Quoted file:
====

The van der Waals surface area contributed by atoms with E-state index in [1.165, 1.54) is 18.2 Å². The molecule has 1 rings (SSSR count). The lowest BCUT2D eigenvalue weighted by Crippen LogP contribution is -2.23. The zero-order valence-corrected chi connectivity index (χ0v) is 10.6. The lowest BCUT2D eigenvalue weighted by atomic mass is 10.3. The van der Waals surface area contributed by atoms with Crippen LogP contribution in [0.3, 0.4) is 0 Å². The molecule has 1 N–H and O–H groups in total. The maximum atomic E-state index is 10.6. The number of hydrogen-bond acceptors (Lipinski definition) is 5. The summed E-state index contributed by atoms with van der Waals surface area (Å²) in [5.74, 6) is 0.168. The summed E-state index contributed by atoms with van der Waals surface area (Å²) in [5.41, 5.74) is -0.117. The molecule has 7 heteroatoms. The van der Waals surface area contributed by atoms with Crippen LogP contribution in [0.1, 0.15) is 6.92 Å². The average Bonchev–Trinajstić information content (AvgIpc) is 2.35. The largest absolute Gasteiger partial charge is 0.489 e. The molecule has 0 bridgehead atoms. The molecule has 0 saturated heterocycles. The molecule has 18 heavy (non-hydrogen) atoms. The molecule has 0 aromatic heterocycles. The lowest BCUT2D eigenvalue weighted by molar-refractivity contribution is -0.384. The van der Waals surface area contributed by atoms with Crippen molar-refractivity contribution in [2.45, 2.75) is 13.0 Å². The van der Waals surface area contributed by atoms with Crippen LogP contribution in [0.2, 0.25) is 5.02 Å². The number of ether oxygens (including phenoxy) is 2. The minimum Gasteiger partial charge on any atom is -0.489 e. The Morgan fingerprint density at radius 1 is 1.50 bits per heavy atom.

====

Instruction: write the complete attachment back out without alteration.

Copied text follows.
The van der Waals surface area contributed by atoms with E-state index in [1.165, 1.54) is 18.2 Å². The molecule has 1 rings (SSSR count). The lowest BCUT2D eigenvalue weighted by Crippen LogP contribution is -2.23. The zero-order valence-corrected chi connectivity index (χ0v) is 10.6. The lowest BCUT2D eigenvalue weighted by atomic mass is 10.3. The van der Waals surface area contributed by atoms with Crippen LogP contribution in [0.3, 0.4) is 0 Å². The molecule has 1 N–H and O–H groups in total. The maximum atomic E-state index is 10.6. The number of hydrogen-bond acceptors (Lipinski definition) is 5. The summed E-state index contributed by atoms with van der Waals surface area (Å²) in [5.74, 6) is 0.168. The summed E-state index contributed by atoms with van der Waals surface area (Å²) in [5.41, 5.74) is -0.117. The molecule has 7 heteroatoms. The van der Waals surface area contributed by atoms with Crippen LogP contribution in [0.1, 0.15) is 6.92 Å². The average Bonchev–Trinajstić information content (AvgIpc) is 2.35. The largest absolute Gasteiger partial charge is 0.489 e. The molecule has 0 bridgehead atoms. The molecule has 0 saturated heterocycles. The molecule has 18 heavy (non-hydrogen) atoms. The molecule has 0 aromatic heterocycles. The lowest BCUT2D eigenvalue weighted by molar-refractivity contribution is -0.384. The van der Waals surface area contributed by atoms with Crippen molar-refractivity contribution in [2.45, 2.75) is 13.0 Å². The van der Waals surface area contributed by atoms with Crippen LogP contribution in [0.2, 0.25) is 5.02 Å². The number of ether oxygens (including phenoxy) is 2. The minimum Gasteiger partial charge on any atom is -0.489 e. The Morgan fingerprint density at radius 1 is 1.50 bits per heavy atom.